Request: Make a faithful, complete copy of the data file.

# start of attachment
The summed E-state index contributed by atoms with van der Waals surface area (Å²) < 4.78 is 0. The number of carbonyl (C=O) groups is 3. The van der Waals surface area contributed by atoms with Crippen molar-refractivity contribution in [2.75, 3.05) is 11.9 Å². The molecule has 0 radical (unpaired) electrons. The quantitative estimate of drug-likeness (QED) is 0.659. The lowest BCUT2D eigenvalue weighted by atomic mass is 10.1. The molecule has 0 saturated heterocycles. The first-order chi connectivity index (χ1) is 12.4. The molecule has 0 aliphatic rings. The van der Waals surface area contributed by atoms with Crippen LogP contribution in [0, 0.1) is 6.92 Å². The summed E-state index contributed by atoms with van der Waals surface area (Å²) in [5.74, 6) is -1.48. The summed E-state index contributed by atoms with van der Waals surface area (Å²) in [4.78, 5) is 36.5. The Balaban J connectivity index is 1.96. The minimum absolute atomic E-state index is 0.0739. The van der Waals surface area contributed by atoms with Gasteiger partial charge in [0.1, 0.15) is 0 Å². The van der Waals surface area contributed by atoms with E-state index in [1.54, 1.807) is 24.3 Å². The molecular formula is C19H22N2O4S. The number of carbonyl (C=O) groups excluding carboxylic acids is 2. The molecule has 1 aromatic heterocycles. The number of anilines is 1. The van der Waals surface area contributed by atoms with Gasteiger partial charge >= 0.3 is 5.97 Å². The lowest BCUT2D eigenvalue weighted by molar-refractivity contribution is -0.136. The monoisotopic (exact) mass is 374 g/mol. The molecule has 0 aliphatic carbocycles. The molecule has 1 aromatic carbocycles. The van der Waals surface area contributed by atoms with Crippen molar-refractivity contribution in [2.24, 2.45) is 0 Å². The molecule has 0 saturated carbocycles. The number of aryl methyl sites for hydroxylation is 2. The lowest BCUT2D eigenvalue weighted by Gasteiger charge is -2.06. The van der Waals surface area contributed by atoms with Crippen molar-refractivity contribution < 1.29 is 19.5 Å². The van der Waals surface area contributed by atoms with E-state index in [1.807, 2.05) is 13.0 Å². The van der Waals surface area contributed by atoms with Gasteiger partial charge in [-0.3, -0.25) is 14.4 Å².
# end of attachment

The summed E-state index contributed by atoms with van der Waals surface area (Å²) < 4.78 is 0. The number of carbonyl (C=O) groups is 3. The van der Waals surface area contributed by atoms with Crippen molar-refractivity contribution in [2.75, 3.05) is 11.9 Å². The molecule has 0 radical (unpaired) electrons. The quantitative estimate of drug-likeness (QED) is 0.659. The lowest BCUT2D eigenvalue weighted by atomic mass is 10.1. The molecule has 0 saturated heterocycles. The first-order chi connectivity index (χ1) is 12.4. The molecule has 0 aliphatic rings. The van der Waals surface area contributed by atoms with Crippen LogP contribution in [0, 0.1) is 6.92 Å². The summed E-state index contributed by atoms with van der Waals surface area (Å²) in [5.74, 6) is -1.48. The summed E-state index contributed by atoms with van der Waals surface area (Å²) in [4.78, 5) is 36.5. The Balaban J connectivity index is 1.96. The minimum absolute atomic E-state index is 0.0739. The van der Waals surface area contributed by atoms with Gasteiger partial charge in [0.1, 0.15) is 0 Å². The van der Waals surface area contributed by atoms with E-state index in [1.54, 1.807) is 24.3 Å². The molecular formula is C19H22N2O4S. The number of carbonyl (C=O) groups excluding carboxylic acids is 2. The molecule has 1 aromatic heterocycles. The number of anilines is 1. The van der Waals surface area contributed by atoms with Gasteiger partial charge >= 0.3 is 5.97 Å². The lowest BCUT2D eigenvalue weighted by molar-refractivity contribution is -0.136. The monoisotopic (exact) mass is 374 g/mol. The molecule has 0 aliphatic carbocycles. The molecule has 1 aromatic carbocycles. The van der Waals surface area contributed by atoms with Crippen molar-refractivity contribution in [2.24, 2.45) is 0 Å². The molecule has 0 saturated carbocycles. The number of aryl methyl sites for hydroxylation is 2. The lowest BCUT2D eigenvalue weighted by Gasteiger charge is -2.06. The van der Waals surface area contributed by atoms with Crippen molar-refractivity contribution < 1.29 is 19.5 Å². The van der Waals surface area contributed by atoms with E-state index in [1.807, 2.05) is 13.0 Å². The van der Waals surface area contributed by atoms with Gasteiger partial charge in [-0.3, -0.25) is 14.4 Å².